February is Children’s Dental Health Month.
When do you think a child should go to the dentist for the first time? The answer may surprise you.
The American Dental Association recommends that children see a dentist within six months of getting their first tooth. Furthermore, the ADA says that all children should see the dentist no later than their first birthday, regardless of how many teeth have erupted by then. At this first pediatric visit, the dentist will examine the gum, any teeth that have broken through, as well as the tongue and jaw. Be aware that cavities can be present in teeth, even before they have erupted through the gumline.
Cavities still plague many young people and account for many days of missed school and missed work time for parents. According to the National Institute of Dental and Craniofacial Research, 42% of children ages 2-11 have cavities in their baby teeth. Parents and caregivers mistakenly believe that the baby teeth are “disposable” and that cavities in them are not significant. They could not be more wrong. Cavities can cause pain, issues with eating, and impact the gum. Cavities need to be treated with cleaning and filling. Pulling teeth is not usually an option, as this causes misalignment.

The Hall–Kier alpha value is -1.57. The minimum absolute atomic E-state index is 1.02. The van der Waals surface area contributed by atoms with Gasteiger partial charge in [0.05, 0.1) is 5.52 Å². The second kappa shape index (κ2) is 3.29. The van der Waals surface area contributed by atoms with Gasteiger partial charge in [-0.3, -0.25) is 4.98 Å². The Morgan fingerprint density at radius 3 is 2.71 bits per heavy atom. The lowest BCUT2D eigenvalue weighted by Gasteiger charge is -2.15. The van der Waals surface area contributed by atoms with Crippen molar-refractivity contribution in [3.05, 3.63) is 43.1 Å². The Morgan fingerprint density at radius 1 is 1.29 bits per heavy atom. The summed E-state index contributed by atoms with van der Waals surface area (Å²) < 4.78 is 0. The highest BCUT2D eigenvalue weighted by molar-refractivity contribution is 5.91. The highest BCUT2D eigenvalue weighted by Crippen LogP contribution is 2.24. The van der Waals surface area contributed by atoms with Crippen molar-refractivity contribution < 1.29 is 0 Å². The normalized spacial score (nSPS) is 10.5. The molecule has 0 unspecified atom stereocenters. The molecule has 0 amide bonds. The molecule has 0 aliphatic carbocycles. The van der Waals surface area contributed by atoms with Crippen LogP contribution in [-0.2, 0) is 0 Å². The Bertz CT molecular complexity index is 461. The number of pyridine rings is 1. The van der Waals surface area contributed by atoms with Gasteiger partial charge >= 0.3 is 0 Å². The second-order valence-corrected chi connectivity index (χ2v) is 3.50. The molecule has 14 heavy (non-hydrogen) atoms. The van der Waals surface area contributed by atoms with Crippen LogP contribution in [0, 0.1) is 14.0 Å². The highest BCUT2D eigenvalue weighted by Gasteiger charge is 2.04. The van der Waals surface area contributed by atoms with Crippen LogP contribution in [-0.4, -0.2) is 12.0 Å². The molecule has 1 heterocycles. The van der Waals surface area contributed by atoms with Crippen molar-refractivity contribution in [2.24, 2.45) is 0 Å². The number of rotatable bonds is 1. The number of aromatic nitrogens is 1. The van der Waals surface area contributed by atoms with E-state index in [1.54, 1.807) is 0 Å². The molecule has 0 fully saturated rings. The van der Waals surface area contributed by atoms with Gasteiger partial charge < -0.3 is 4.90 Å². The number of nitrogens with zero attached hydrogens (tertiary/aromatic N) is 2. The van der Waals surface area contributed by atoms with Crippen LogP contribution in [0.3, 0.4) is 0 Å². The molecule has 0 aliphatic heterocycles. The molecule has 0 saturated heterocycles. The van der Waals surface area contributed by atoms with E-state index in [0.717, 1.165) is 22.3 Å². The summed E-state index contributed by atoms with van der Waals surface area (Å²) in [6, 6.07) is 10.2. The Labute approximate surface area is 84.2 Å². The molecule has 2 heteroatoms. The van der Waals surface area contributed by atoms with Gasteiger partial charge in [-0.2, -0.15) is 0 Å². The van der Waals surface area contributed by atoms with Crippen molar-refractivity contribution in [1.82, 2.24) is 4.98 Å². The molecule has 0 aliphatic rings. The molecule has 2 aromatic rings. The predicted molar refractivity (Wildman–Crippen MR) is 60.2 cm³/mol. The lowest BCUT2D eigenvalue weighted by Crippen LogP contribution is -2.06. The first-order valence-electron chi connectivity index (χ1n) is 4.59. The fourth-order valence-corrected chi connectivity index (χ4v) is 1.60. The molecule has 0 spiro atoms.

Early intervention and working in partnership with a dentist to take care of children’s oral health care needs are paramount. Habituating your children to visit the dentist regularly sets up good oral health habits for life and prevents serious dental issues.